“In the summer of 2013 when the Fed had its ‘taper tantrum’ and interest rates rose, there were huge declines in book value among the mREITs,” Stewart says. “The mREITs are more stable now, but they face increased spread volatility when rates rise.”
Persin says mREITs are prepared for higher interest rates. If rates rise slowly, as expected, the sector should do just fine, she says.
Notably, mREITs hedge their portfolios against rising interest rates in part by using swaps. Furthermore, REITs have cut their leverage ratios since the financial crisis. Whereas the median leverage ratio of mREITs in 2007 was around 9 times book equity, that number fell to roughly 4 times in 2014.
Overall, mREIT leaders have confidence that the strategies they have in place will allow them to thrive in spite of market challenges.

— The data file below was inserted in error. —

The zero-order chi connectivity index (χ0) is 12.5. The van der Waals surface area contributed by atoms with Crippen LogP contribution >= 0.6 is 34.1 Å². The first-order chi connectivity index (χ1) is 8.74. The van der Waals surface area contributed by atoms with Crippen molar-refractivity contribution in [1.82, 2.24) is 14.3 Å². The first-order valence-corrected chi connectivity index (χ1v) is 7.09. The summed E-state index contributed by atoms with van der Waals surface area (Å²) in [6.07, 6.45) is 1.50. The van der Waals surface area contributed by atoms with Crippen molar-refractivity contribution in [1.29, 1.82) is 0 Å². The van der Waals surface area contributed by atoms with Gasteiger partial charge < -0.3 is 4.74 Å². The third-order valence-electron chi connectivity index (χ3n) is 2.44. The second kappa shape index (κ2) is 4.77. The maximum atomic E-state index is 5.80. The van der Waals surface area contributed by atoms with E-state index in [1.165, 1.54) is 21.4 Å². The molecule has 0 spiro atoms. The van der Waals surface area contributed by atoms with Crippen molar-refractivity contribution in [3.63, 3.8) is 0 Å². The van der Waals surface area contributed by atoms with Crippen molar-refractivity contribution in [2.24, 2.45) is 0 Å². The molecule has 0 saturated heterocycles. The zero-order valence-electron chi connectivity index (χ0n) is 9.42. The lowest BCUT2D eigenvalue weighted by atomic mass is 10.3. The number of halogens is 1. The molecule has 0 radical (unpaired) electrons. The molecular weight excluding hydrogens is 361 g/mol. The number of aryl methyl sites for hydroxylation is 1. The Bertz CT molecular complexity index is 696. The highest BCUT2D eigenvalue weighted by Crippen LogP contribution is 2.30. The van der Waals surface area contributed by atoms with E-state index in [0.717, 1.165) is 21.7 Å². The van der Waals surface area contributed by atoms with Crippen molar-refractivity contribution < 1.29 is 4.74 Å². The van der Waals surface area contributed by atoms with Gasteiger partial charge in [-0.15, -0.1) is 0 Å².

Annaly Capital Management Inc. (NYSE: NLY), the largest and one of the most tenured mREITs, has been through numerous economic cycles since it went public in 1997, says Kevin Keyes, CEO and president of Annaly.
“Two-thirds of the mREITs were created since the housing crisis, but we have the strategic advantage of deep expertise in a variety of areas,” he says. “While our core business will remain agency-backed mortgages, we’ve managed credit strategies in alternative vehicles and public companies for over a decade.”
“We’re now a more diversified business, and the level of liquidity we have will serve us well,” says David Finkelstein, head of the agency portfolio team at Annaly. “Our core asset is still agency loans, but we now have broadened our investment opportunities with the growth of these credit alternatives,” he says.